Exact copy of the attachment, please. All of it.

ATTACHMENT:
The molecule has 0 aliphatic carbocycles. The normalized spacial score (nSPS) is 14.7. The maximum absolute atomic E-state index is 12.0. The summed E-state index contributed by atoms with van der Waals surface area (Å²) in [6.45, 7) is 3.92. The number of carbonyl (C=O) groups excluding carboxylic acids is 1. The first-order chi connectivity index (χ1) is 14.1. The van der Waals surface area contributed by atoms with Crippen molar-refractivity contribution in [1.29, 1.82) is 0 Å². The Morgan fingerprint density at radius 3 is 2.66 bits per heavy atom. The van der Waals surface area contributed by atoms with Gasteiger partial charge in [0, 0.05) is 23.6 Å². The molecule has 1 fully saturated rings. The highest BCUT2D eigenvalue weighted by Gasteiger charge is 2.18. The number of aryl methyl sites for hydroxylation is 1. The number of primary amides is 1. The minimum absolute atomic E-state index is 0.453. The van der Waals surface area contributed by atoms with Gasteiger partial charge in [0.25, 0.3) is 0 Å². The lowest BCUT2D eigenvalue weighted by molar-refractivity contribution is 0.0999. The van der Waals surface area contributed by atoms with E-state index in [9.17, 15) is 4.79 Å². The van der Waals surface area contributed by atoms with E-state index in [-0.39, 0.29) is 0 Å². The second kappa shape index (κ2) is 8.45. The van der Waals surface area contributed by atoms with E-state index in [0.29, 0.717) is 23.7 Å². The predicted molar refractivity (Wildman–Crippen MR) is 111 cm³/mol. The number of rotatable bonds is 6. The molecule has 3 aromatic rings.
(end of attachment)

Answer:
The molecule has 0 aliphatic carbocycles. The normalized spacial score (nSPS) is 14.7. The maximum absolute atomic E-state index is 12.0. The summed E-state index contributed by atoms with van der Waals surface area (Å²) in [6.45, 7) is 3.92. The number of carbonyl (C=O) groups excluding carboxylic acids is 1. The first-order chi connectivity index (χ1) is 14.1. The van der Waals surface area contributed by atoms with Crippen molar-refractivity contribution in [1.29, 1.82) is 0 Å². The Morgan fingerprint density at radius 3 is 2.66 bits per heavy atom. The van der Waals surface area contributed by atoms with Gasteiger partial charge in [0, 0.05) is 23.6 Å². The molecule has 1 fully saturated rings. The highest BCUT2D eigenvalue weighted by Gasteiger charge is 2.18. The number of aryl methyl sites for hydroxylation is 1. The number of primary amides is 1. The minimum absolute atomic E-state index is 0.453. The van der Waals surface area contributed by atoms with Gasteiger partial charge in [0.25, 0.3) is 0 Å². The lowest BCUT2D eigenvalue weighted by molar-refractivity contribution is 0.0999. The van der Waals surface area contributed by atoms with E-state index in [9.17, 15) is 4.79 Å². The van der Waals surface area contributed by atoms with E-state index in [-0.39, 0.29) is 0 Å². The second kappa shape index (κ2) is 8.45. The van der Waals surface area contributed by atoms with E-state index in [0.29, 0.717) is 23.7 Å². The predicted molar refractivity (Wildman–Crippen MR) is 111 cm³/mol. The number of rotatable bonds is 6. The molecule has 3 aromatic rings.